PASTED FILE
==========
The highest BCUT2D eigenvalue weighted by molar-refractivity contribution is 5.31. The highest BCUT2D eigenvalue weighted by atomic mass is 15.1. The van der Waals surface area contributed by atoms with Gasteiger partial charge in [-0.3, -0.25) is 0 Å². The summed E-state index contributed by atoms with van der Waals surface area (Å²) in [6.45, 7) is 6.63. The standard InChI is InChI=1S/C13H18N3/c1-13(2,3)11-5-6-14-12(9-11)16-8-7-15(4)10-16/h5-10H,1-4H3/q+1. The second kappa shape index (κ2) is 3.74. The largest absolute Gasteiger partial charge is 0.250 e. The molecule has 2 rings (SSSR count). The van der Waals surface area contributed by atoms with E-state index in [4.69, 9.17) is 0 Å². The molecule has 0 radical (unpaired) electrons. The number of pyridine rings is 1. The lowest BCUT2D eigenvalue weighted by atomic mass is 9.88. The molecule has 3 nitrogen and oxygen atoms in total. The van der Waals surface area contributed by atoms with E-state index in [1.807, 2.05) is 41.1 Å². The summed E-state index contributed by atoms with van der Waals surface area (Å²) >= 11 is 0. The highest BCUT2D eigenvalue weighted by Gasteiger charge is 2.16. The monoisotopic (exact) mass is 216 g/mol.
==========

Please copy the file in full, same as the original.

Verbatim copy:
The highest BCUT2D eigenvalue weighted by molar-refractivity contribution is 5.31. The highest BCUT2D eigenvalue weighted by atomic mass is 15.1. The van der Waals surface area contributed by atoms with Gasteiger partial charge in [-0.3, -0.25) is 0 Å². The summed E-state index contributed by atoms with van der Waals surface area (Å²) in [6.45, 7) is 6.63. The standard InChI is InChI=1S/C13H18N3/c1-13(2,3)11-5-6-14-12(9-11)16-8-7-15(4)10-16/h5-10H,1-4H3/q+1. The second kappa shape index (κ2) is 3.74. The largest absolute Gasteiger partial charge is 0.250 e. The molecule has 2 rings (SSSR count). The van der Waals surface area contributed by atoms with E-state index in [4.69, 9.17) is 0 Å². The molecule has 0 radical (unpaired) electrons. The number of pyridine rings is 1. The lowest BCUT2D eigenvalue weighted by atomic mass is 9.88. The molecule has 3 nitrogen and oxygen atoms in total. The van der Waals surface area contributed by atoms with E-state index in [1.807, 2.05) is 41.1 Å². The summed E-state index contributed by atoms with van der Waals surface area (Å²) >= 11 is 0. The highest BCUT2D eigenvalue weighted by Gasteiger charge is 2.16. The monoisotopic (exact) mass is 216 g/mol.